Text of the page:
Men in suits
Do you ever attend gatherings at which you wonder whether you are appropriately dressed? Well, you’re not alone in this.
To the best of my recollection, I have attended six meetings this week at which I was the only person not wearing a suit. That may tell you – though it needn’t be so – that at these meetings no women were present. But it also tells you that, in Ireland at certain meetings, we are all still very traditional in our tastes. As it happens, I very rarely wear a suit; it’s not that I disapprove of them, but I don’t like the air of formality they tend to convey. I do usually wear a tie – though not always – but I don’t tend to put on a suit more than about once or twice a month.
But actually, why are men in senior academic positions still so attached to such formal wear? In the business community it is now increasingly common to see men wearing informal clothes (albeit often very expensive ones). What is it that we feel we need to prove that makes us buck this trend? It is perhaps part of the outward formality that tends to mark out academic life: formal clothing (or if not formal, then usually remarkably old-fashioned) accompanying formal procedures and visible hierarchies.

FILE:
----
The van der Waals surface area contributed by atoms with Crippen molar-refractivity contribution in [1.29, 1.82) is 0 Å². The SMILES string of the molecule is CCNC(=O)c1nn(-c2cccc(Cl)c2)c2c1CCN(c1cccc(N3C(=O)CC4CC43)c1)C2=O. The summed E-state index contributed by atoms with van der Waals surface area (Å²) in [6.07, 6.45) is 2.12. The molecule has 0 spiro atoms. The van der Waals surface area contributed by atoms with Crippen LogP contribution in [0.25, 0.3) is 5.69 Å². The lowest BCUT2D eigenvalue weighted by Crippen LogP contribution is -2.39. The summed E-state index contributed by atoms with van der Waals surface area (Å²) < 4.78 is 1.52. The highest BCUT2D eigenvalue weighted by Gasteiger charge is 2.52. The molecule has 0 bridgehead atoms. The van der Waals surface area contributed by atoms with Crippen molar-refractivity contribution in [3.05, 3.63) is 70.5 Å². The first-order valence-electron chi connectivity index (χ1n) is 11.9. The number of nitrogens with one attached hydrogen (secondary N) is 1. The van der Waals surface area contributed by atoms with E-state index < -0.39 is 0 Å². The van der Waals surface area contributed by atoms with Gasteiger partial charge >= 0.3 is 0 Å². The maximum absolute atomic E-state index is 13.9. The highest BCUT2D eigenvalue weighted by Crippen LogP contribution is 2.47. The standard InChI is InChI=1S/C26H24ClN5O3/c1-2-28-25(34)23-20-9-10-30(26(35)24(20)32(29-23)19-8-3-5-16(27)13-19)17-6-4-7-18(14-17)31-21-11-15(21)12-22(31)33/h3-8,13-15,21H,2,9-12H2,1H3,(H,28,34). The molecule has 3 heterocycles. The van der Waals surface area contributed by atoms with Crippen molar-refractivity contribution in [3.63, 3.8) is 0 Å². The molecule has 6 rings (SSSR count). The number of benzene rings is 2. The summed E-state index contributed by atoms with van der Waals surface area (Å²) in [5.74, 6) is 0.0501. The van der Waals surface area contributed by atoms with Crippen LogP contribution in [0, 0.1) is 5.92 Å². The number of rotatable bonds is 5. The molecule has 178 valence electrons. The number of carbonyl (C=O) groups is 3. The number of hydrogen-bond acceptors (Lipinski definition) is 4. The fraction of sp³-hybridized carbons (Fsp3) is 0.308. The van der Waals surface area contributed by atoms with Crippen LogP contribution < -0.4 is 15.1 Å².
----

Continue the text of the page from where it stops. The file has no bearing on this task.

One of DCU’s most successful student societies is the Style Society. I think I need to get in touch with them to get some advice on how universities can shed some of the excessively traditional image. Or maybe I need some advice just for myself, so that I can confidently start to discard the tie as well as the suit.Explore posts in the same categories: culture, university comment below, or link to this permanent URL from your own site.